JOHANNESBURG – South Africa recorded less foreign direct investment in the third quarter compared with the second quarter, but portfolio investment jumped after the government issued international bonds, central bank data showed on Friday.
Investor confidence in South Africa is fragile, with the economic growth outlook clouded by a lack of progress on reforms and an energy crisis.
South Africa had inflows of 17 billion rand ($1.16 billion) in the third quarter compared with 26.3 billion rand in the second, the South African Reserve Bank (SARB) said in its Quarterly Bulletin.
The portfolio investment inflows were 40.2 billion rand from July to the end of September, compared with inflows of 10 billion rand in the previous quarter, mainly reflecting the government’s issuance of international bonds of $5 billion, the SARB said.
“This more than offset both net sales of domestic debt securities by non-residents and the switch from non-residents’ net purchases of domestic equities in the second quarter to net sales of 32.3 billion rand in the third quarter,” the central bank said.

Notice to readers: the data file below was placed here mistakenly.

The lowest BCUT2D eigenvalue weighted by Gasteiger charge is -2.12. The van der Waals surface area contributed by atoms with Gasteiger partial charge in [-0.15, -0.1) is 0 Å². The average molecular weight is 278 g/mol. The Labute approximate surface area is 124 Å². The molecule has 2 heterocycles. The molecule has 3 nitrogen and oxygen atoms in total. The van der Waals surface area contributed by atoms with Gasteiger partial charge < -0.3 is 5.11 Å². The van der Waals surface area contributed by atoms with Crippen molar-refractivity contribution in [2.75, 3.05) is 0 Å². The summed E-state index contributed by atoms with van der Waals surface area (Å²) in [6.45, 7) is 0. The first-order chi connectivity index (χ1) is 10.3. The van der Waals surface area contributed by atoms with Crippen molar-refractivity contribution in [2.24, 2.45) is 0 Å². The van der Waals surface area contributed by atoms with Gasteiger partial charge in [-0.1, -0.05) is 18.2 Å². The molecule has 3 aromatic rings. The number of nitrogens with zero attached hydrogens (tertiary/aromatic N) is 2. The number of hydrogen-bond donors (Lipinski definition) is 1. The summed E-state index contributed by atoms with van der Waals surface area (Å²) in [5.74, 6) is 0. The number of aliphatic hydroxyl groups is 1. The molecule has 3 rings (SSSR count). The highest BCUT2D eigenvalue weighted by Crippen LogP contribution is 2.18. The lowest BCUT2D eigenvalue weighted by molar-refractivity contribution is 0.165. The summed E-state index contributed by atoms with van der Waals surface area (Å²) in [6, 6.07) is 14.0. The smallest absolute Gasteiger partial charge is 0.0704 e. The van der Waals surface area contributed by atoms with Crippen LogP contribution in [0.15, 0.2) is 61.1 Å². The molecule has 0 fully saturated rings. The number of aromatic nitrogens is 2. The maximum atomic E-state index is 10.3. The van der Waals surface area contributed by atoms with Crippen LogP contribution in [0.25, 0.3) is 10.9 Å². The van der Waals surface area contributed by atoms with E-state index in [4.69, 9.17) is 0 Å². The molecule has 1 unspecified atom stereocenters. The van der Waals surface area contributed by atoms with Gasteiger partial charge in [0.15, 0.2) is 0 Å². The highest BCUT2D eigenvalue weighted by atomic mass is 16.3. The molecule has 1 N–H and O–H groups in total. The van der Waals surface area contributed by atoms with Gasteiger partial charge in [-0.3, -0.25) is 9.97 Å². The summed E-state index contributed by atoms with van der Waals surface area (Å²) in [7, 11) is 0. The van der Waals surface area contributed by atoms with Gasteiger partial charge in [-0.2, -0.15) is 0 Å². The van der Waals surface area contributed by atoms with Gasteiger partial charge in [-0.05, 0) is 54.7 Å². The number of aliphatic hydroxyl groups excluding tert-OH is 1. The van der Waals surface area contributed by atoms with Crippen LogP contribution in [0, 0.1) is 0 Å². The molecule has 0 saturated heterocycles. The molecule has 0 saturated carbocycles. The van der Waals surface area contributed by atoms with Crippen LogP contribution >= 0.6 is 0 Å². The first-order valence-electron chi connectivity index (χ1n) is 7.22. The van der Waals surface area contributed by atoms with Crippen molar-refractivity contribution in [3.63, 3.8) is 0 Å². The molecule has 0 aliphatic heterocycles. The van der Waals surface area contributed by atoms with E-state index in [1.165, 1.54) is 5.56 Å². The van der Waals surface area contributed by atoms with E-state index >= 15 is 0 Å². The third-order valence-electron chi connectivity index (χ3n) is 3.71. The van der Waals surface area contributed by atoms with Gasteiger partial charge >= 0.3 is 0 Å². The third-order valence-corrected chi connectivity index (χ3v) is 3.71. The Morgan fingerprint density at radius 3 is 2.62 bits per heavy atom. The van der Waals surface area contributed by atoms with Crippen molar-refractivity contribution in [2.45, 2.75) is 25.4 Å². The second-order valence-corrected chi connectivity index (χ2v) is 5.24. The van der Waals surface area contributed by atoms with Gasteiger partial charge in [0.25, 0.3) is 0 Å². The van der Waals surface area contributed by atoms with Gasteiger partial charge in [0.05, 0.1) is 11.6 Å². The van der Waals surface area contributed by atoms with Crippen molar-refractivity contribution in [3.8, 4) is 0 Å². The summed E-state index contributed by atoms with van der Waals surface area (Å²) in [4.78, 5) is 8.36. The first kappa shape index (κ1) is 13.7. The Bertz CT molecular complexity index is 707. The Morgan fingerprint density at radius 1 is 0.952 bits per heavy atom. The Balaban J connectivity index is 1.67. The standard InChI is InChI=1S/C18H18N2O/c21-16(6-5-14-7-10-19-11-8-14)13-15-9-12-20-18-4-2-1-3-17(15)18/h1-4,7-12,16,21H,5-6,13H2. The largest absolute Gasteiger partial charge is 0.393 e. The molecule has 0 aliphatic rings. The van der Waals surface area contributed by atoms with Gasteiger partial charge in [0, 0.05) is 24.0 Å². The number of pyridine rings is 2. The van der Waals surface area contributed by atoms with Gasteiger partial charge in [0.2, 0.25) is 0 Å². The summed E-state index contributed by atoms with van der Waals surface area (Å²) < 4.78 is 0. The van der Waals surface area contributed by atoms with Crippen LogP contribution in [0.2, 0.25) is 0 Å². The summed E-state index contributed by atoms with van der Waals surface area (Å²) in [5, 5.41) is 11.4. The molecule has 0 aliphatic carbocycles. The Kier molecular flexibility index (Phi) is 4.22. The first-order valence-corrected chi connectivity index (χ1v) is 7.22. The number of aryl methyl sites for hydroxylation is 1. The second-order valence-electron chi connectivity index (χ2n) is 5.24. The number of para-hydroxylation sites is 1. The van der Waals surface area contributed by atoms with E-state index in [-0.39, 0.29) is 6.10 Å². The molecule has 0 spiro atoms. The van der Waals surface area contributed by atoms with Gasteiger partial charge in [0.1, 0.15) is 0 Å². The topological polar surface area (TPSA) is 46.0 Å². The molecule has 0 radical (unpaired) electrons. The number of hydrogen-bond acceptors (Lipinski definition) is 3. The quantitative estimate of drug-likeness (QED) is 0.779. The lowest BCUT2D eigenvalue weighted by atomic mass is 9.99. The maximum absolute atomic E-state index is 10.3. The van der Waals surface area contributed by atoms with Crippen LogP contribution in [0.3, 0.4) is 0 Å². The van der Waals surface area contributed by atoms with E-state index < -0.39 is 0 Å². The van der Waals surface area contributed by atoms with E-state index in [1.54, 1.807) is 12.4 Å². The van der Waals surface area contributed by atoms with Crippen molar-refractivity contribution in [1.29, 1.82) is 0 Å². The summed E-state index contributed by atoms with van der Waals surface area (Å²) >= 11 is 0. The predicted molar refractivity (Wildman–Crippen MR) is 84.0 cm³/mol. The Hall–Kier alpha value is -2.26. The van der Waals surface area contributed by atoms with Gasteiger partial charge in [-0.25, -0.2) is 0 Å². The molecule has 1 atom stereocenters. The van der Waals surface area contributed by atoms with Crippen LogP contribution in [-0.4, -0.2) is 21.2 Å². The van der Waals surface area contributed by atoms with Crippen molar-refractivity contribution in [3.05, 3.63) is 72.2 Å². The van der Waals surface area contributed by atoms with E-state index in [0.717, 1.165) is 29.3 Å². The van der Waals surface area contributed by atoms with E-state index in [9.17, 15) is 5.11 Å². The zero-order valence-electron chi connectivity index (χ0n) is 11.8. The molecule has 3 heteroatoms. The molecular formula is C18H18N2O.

South Africa relies on foreign money to cover its large budget and current account deficits. Treasury data showed that foreign investors held 36.9% of South African government bonds as of October, down from nearly 43% in March 2018.
Nationwide power cuts have deterred investment and caused a major headache for President Cyril Ramaphosa, as state-owned utility Eskom struggles to keep up with demand, mainly because of breakdowns at its coal-fired plants.
Ramaphosa has vowed to reverse years of mismanagement and economic stagnation under former President Jacob Zuma. But he is facing fiscal pressure and mounting national debt as the government bails out ailing state firms like Eskom and South Africa Airways.
The high debt, coupled with the weak growth outlook, have endangered South Africa’s only surviving investment-grade credit rating, from Moody’s.